Our Customers Are Doing Their Homework


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Every three years, I go through the same cycle.  My car lease comes to an end.  Every three years, the same thing happens; about 6 months before the lease end, the dealer(s) start to contact me.  It’s always with an offer, “We can let you out of the lease early and get you into the latest model of your current car…..”

I’ve just gotten into that 6 month window.  I’ve gotten two outreaches, the first from the dealer I bought the car from, the second from a deal where I happened to have the car serviced once.  Both had the same offer, I could get into the new car at the same payment that I made for the previous car.

Curious, I went to both dealership web sites, I stumbled on their “Current Deals.”  Each of them had deals on the same care they were offering me at a significantly lower price.  When I emailed them back, I asked, “Why are you offering me, a loyal customer, a price that is much higher than what you are offering anyone who happens to look at your web site?”  Each appeared to be stunned, neither took the opportunity to ask, “Well would you be interested at that price?”

This post isn’t beating up on car sales people, it’s just a convenient example of stupid assumptions too many sales people make about customers.

Customers do their homework!  Before they contact sales people they are doing research.  If for some reason, they haven’t, after you contact them, they do their research.

There are two points to the rest of this post.  First, we have to know customers are self educating and have some levels of knowledge about our companies and products.  Second, if our customers are taking the time to research, why don’t we?

Let’s dive into the first.  Survey after survey tells us customers are self educating.  The latest CSO Insights research show that sales people are the 9th priority on the list of customer preferences to learn about products and solutions.  Industry experts, SMEs, past experience, vendor websites, conferences/trade shows, peers/colleagues, online forums, publications and web searches take precedence over learning from sales people.

CEB research goes further, their research indicates customer leverage many of these channels through their entire buying process.

Yet, too often, sales people ignore this.  Sales people talk about the same things customers are learning through other sources–offering no additional value or insight on that data.  Sales people regurgitate data sheets, product specs or the same information that the customer has already found on line.  Or worse, as in the case of these dealers, they offer information that is in conflict with what the customer has found on line, creating confusion with the customer.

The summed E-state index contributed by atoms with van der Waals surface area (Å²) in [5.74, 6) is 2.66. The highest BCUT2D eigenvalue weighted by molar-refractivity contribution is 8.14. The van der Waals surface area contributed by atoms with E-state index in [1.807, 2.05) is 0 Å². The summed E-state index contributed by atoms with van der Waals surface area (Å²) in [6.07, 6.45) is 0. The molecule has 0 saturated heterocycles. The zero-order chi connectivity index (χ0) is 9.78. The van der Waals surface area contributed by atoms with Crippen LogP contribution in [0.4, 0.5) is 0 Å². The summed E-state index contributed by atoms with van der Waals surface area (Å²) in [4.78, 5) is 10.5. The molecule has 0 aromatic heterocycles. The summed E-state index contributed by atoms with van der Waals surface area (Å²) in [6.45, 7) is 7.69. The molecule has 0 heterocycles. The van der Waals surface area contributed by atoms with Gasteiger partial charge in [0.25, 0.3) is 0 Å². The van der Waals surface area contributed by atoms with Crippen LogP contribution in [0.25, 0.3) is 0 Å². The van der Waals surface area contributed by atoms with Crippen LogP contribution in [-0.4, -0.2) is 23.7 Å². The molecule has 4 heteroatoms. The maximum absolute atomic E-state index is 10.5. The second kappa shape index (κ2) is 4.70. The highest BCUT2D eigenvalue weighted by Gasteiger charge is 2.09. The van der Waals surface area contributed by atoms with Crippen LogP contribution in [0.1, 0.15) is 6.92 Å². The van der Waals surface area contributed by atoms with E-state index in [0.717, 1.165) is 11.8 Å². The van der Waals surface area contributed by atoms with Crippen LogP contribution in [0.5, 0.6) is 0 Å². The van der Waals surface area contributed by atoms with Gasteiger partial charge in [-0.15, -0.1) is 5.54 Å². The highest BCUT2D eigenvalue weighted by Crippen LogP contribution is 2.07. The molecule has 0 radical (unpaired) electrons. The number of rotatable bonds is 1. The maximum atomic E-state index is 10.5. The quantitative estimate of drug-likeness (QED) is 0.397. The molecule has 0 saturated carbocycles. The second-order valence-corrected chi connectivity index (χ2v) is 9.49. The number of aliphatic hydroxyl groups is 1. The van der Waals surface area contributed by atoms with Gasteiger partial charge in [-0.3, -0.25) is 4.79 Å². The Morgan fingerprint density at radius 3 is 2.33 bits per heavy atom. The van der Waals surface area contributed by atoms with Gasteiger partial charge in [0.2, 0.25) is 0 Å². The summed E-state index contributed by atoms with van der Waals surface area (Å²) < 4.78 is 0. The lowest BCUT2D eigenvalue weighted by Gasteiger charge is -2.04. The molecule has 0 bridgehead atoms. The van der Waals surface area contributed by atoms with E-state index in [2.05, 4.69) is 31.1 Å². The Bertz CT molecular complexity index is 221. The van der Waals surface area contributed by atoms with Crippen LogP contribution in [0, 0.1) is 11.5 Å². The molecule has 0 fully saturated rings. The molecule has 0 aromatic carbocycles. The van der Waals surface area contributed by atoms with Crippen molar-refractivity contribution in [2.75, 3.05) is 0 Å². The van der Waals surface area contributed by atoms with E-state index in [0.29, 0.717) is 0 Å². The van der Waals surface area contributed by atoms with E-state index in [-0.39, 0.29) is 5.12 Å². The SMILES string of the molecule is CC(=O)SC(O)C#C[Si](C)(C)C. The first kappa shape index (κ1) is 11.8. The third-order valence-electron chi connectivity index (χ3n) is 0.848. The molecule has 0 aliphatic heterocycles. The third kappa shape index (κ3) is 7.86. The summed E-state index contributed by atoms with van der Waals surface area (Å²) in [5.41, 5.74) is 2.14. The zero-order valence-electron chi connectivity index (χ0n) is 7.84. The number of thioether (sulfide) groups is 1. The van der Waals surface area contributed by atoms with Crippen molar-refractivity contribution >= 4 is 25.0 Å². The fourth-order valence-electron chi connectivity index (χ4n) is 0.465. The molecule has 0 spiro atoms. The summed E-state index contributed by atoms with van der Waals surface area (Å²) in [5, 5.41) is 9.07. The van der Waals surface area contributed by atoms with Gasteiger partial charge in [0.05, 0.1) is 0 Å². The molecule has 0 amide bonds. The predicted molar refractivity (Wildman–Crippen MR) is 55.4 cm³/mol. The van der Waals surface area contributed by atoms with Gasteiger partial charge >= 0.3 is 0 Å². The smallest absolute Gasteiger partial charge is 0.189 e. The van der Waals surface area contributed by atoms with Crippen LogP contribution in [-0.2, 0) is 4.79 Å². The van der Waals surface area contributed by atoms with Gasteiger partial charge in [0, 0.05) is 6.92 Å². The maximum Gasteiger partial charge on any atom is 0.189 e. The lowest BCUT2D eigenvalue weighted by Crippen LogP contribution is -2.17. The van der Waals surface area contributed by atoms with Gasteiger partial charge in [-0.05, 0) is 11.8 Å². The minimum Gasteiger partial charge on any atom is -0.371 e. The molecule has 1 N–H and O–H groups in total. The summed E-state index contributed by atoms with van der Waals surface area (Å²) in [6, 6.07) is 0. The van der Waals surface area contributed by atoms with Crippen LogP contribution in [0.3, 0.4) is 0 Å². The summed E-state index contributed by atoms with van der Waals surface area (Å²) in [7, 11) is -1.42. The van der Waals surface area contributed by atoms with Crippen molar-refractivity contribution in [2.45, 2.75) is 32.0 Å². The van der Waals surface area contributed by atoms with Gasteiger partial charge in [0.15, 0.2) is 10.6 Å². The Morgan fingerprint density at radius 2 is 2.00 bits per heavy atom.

If all we do is provide the same information the customer can find through other sources, we aren’t creating value for them or a reason for them to want to engage us.

To be effective, we have to go beyond what they can learn from other sources.  We have to assume they have done their homework and engage them in the things they can’t learn or easily understand though other sources.

Second, if customers are doing their homework on our products and companies, doesn’t it make sense that we do our homework on them and their companies?

I’ve written about this many times, so I won’t belabor the point, but very few people prospecting me know anything about me, our company, or what we do.  I can tell from the conversations, they are neither on my LinkedIn page or at our company websites.  They, clearly, haven’t done their homework.

Just as there are rich resources for customer to research and educate themselves about our offerings and capabilities, there are many resources for us to learn about them and their companies.  These resources enable us to be well prepared.  They enable us to identify the potential issues that may be important to them, or how to more effectively engage them.

Our customers have moved on in how they buy and how they learn about our products/solutions.  They do their homework.

Isn’t it about time that we did ours?

Republished with author's permission from original post.

Dave Brock
Dave has spent his career developing high performance organizations. He worked in sales, marketing, and executive management capacities with IBM, Tektronix and Keithley Instruments. His consulting clients include companies in the semiconductor, aerospace, electronics, consumer products, computer, telecommunications, retailing, internet, software, professional and financial services industries.


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